• Bit 0 - CADSE: CC-ADC Sampling Enable
When the CADSE bit is written to one, the ongoing CC-ADC conversion is aborted, and the
CCADC enters Regular Current detection mode.
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19.7.2
CADCSRB - CC-ADC Control and Status Register B
Bit
7
6
5
4
3
2
1
0
(0xE5)
–
CADACIE
CADRCIE
CADICIE
–
CADACIF
CADRCIF
CADICIF
Read/Write
R
R/W
R
R/W
R
R/W
R/W
R/W
Initial Value
0
0
0
0
0
0
0
0
CADCSRB
• Bits 7 - Res: Reserved
This bit is reserved bit and will always read as zero.
• Bit 6 - CADACIE: CC-ADC Accumulate Current Interrupt Enable
When the CADACIE bit is set (one), and the I-bit in the Status Register is set (one), the CC-ADC
Accumulate Current Interrupt is enabled.
• Bit 5 - CADRCIE: CC-ADC Regular Current Interrupt Enable
When the CADRCIE bit is set (one), and the I-bit in the Status Register is set (one), the CC-ADC
Regular Current Interrupt is enabled.
• Bit 4 - CADICIE: CC-ADC Instantaneous Current Interrupt Enable
When the CADICIE bit is set (one), and the I-bit in the Status Register is set (one), the CC-ADC
Instantaneous Current Interrupt is enabled.
• Bits 3 - Res: Reserved
This bit is reserved bit and will always read as zero.
• Bit 2 - CADACIF: CC-ADC Accumulate Current Interrupt Flag
The CADACIF bit is set (one) after the Accumulate Current conversion has completed. The
CCADC Accumulate Current Interrupt is executed if the CADACIE bit and the I-bit in SREG are
set (one). CADACIF is cleared by hardware when executing the corresponding Interrupt Handling Vector. Alternatively, CADACIF is cleared by writing a logic one to the flag.
• Bit 1 - CADRCIF: CC-ADC Regular Current Interrupt Flag
The CADRCIF bit is set (one) when the absolute value of the result of the last CC-ADC conversion is greater than, or equal to, the compare values set by the CC-ADC Regular Current Level
Register.
• Bit 0 - CADICIF: CC-ADC Instantaneous Current Interrupt Flag
The CADICIF bit is set (one) when a CC-ADC Instantaneous Current conversion is completed.
The CC-ADC Instantaneous Current Interrupt is executed if the CADICIE bit and the I-bit in
SREG are set (one). CADICIF is cleared by hardware when executing the corresponding Interrupt Handling vector. Alternatively, CADICIF is cleared by writing a logic one to the flag.
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19.7.3
CADICH and CADICL - CC-ADC Instantaneous Current
Bit
15
14
13
12
11
10
9
8
7
6
5
4
3
2
1
0
(0xE9)
CADIC[15:8]
(0xE8)
CADIC[7:0]
Read/Write
Initial Value
CADICH
CADICL
R
R
R
R
R
R
R
R
R
R
R
R
R
R
R
R
0
0
0
0
0
0
0
0
0
0
0
0
0
0
0
0
When a CC-ADC Instantaneous Current conversion is complete, the result is found in these two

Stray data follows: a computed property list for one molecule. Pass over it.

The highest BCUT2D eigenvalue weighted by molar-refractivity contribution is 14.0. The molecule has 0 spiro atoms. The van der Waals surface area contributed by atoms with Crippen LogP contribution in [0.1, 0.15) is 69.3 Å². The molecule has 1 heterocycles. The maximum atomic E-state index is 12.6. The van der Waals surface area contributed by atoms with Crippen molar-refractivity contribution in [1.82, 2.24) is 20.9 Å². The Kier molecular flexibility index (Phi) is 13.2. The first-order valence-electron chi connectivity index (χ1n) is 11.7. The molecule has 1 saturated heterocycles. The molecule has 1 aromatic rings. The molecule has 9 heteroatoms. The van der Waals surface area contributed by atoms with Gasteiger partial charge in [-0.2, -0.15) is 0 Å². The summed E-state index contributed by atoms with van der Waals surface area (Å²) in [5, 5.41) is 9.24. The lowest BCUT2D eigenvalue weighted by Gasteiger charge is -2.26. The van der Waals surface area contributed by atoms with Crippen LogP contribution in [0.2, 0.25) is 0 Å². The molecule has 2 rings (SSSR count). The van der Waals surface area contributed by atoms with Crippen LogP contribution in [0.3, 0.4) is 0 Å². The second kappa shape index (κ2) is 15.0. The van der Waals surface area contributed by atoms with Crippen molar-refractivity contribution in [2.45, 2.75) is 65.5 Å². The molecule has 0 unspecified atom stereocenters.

registers. CADIC[15:0] represents the converted result in 2's complement format. CADIC[12:0]
are the 13-bit ADC result (including sign), while CADIC[15:13] are the sign extension bits.
When CADICL is read, the CC-ADC Instantaneous Current register is not updated until CADCH
is read. Reading the registers in the sequence CADICL, CADICH will ensure that consistent values are read. When a conversion is completed, both registers must be read before the next
conversion is completed, otherwise data will be lost.
19.7.4
CADAC3, CADADC2, CADAC1, CADAC0 - CC-ADC Accumulate Current
Bit
31
30
29
28
27
26
25
24
23
22
21
20
19
18
17
16
15
14
13
12
11
10
9
8
7
6
5
4
3
2
1
0
(0xE3)
CADAC[31:24]
CADAC3
(0xE2)
CADAC[23:16]
CADAC2
(0xE1)
CADAC[15:8]
CADAC1
(0xE0)
CADAC[7:0]
CADAC0
Read/Write
Initial Value
R
R
R
R
R
R
R
R
R
R
R
R
R
R
R
R
R
R
R
R
R
R
R
R
0
0
0
0
0
0
0
0
0
0
0
0
0
0
0
0
0
0
0
0
0
0
0
0
The CADAC3, CADAC2, CADAC1 and CADAC0 Registers contain the Accumulate Current
measurements in 2's complement format. CADAC[17:0] are the 18-bit ADC result (including
sign), while CADAC[31:18] are the sign extension bits.
When CADAC0 is read, the CC-ADC Accumulate Current register is not updated until CADAC3
is read. Reading the registers in the sequence CADAC0, CADAC1, CADAC2, CADAC3 will
ensure that consistent values are read. When a conversion is completed, all four registers must
be read before the next conversion is completed, otherwise data will be lost.
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19.7.5
CADRC- CC-ADC Regular Current
Bit
7
6
5
4
3
2
1
0
CADRC[7:0]
(0xE6)
CADRC
Read/Write
R/W
R/W
R/W
R/W
R/W
R/W
R/W
R/W
Initial Value
0
0
0
0
0
0
0
0
The CC-ADC Regular Current Register determines the threshold level for the Regular Current
detection. When the result of a CC-ADC Instantaneous Current conversion has an absolute
value greater than, or equal to, the Regular Current level, the CC-ADC Regular Current Interrupt
Flag is set.
The value in this register defines the eight least significant bits of the Regular Current level. The
most significant bits of the Regular Current level are always zero. The programmable range for
the Regular Current level is given in Table 19-3.
Table 19-3.